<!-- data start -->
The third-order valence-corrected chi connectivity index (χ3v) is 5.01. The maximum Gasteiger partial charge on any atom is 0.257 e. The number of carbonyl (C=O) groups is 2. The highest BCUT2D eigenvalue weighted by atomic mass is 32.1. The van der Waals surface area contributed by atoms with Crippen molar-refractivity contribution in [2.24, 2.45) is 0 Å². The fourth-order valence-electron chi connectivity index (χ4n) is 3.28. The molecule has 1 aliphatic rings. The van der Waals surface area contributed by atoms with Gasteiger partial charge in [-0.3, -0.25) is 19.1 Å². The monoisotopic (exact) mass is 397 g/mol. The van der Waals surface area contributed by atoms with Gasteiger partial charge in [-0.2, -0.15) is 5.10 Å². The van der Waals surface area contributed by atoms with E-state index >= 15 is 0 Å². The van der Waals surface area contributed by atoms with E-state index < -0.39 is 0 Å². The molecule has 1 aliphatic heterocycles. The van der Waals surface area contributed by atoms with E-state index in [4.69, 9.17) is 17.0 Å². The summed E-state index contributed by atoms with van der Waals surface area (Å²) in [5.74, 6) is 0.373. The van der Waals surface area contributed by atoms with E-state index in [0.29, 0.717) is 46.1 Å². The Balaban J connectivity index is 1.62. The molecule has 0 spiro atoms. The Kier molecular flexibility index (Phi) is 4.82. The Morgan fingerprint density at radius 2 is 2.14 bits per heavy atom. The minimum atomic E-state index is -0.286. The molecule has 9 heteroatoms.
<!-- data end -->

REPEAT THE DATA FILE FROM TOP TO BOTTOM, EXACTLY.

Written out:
The third-order valence-corrected chi connectivity index (χ3v) is 5.01. The maximum Gasteiger partial charge on any atom is 0.257 e. The number of carbonyl (C=O) groups is 2. The highest BCUT2D eigenvalue weighted by atomic mass is 32.1. The van der Waals surface area contributed by atoms with Crippen molar-refractivity contribution in [2.24, 2.45) is 0 Å². The fourth-order valence-electron chi connectivity index (χ4n) is 3.28. The molecule has 1 aliphatic rings. The van der Waals surface area contributed by atoms with Gasteiger partial charge in [-0.3, -0.25) is 19.1 Å². The monoisotopic (exact) mass is 397 g/mol. The van der Waals surface area contributed by atoms with Gasteiger partial charge in [-0.2, -0.15) is 5.10 Å². The van der Waals surface area contributed by atoms with E-state index >= 15 is 0 Å². The van der Waals surface area contributed by atoms with E-state index < -0.39 is 0 Å². The molecule has 1 aliphatic heterocycles. The van der Waals surface area contributed by atoms with E-state index in [4.69, 9.17) is 17.0 Å². The summed E-state index contributed by atoms with van der Waals surface area (Å²) in [5.74, 6) is 0.373. The van der Waals surface area contributed by atoms with E-state index in [0.29, 0.717) is 46.1 Å². The Balaban J connectivity index is 1.62. The molecule has 0 spiro atoms. The Kier molecular flexibility index (Phi) is 4.82. The Morgan fingerprint density at radius 2 is 2.14 bits per heavy atom. The minimum atomic E-state index is -0.286. The molecule has 9 heteroatoms.